Next to Normal is anything but a “normal” Broadway musical. Six characters. One family. Lots of pain. With 30 songs and buckets of sadness, Next to Normal is about as close to opera as Broadway gets.You Might Also Like Reading:
What ‘Next to Normal’ is About
Early on, as Diana, the mother, makes lunches for her family, we grow to understand something isn’t right when she can’t stop. She’s making sandwiches on the table, then on the floor, then enough to last two weeks trying to “get ahead.” Diana is bi-polar, a result of family history and a traumatic event. But the problem is she doesn’t know there’s a problem. Meanwhile, her husband and daughter suffer from a wife and mom, respectively, who both is and isn’t there.
Diana’s condition affects every facet of every life that comes into her orbit, and usually the effect isn’t good. The show follows her attempts to deal with it through drugs, counseling, even electro shock. And as she tries to deal, and her family tries to deal, we learn a little about why she is the way she is.
Strengths of the Show
Part of Next to Normal’s strength is the uncompromising way it looks at every character, every relationship, every effect of Diana’s bi-polar disorder. And it almost never offers a pat answer. This is full-contact theater not for faint of heart, but certainly for the soft of heart.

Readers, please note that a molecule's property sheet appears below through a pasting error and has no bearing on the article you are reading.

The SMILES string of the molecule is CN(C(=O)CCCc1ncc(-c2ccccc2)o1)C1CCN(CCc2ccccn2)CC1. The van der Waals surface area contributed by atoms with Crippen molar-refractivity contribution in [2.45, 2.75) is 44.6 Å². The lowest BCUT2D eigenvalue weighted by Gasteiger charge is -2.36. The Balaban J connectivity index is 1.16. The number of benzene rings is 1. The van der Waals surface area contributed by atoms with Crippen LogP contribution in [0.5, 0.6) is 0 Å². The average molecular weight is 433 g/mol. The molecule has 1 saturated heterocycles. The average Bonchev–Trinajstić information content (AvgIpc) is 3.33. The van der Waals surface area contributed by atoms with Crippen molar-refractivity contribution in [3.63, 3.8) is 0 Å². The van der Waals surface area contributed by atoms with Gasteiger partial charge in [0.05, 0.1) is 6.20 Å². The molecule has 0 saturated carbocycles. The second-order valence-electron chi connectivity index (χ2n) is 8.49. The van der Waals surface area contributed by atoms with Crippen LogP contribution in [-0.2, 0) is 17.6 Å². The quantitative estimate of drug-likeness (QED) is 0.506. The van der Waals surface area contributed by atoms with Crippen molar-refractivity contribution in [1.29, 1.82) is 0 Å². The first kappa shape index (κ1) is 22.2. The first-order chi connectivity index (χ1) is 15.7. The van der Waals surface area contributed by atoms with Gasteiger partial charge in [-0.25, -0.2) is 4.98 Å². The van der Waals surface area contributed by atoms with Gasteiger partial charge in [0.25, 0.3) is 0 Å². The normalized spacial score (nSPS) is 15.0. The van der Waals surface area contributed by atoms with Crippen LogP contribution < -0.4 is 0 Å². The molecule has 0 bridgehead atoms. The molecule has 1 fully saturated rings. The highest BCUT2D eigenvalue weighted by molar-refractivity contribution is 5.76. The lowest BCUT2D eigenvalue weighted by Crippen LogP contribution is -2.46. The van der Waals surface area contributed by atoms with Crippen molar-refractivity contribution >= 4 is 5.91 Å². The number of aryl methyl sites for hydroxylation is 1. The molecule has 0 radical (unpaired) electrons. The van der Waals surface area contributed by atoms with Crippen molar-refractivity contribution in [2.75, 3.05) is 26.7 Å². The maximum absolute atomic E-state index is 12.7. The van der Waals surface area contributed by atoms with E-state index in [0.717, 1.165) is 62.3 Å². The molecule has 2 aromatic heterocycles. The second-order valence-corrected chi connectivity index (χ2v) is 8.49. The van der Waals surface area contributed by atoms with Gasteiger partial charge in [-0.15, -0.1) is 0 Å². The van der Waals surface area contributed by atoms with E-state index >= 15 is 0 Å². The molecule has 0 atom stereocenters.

And it is excellently written theater. I lost count of the times that lyricist Brian Yorkey had two characters singing exactly the same words but with exactly opposite meanings. It was the result of characters drawn with all the complexities we know to be in everyone. And they are dealing with all the contradictions and hard choices life offers each of us.
Who’s Who and What’s What
Alice Ripley won a Best Actress Tony as Diana. Tom Kitt and Brian Yorkey won a Tony for Best Score. Michael Grief, the director of Rent, directed (he loves those mulitlevel sets).
But I think it’s J. Robert Spencer, Tony-nominated as Diana’s husband, Dan, who actually gives the strongest performance of the show. Spencer was one of the original Jersey Boys, so he knows about strong performances, but it is tough sledding to make an audience continue to care when you are the good guy, the loving, loyal, long-suffering husband. Watching Dan continue to hope, even though we suspect there isn’t much cause for it and watching him struggle against wearying of his long fight against despair is good theater indeed.
When and Where
- Booth Theatre
222 West 45th Street
- Show Times and Tickets
- Opening: April 15, 2009
- Closing: Open-Ended Run
- Genre: Drama
- Run Time: Two hours, 15 minutes (with intermission)
- Advisories: Mature language, intense scenes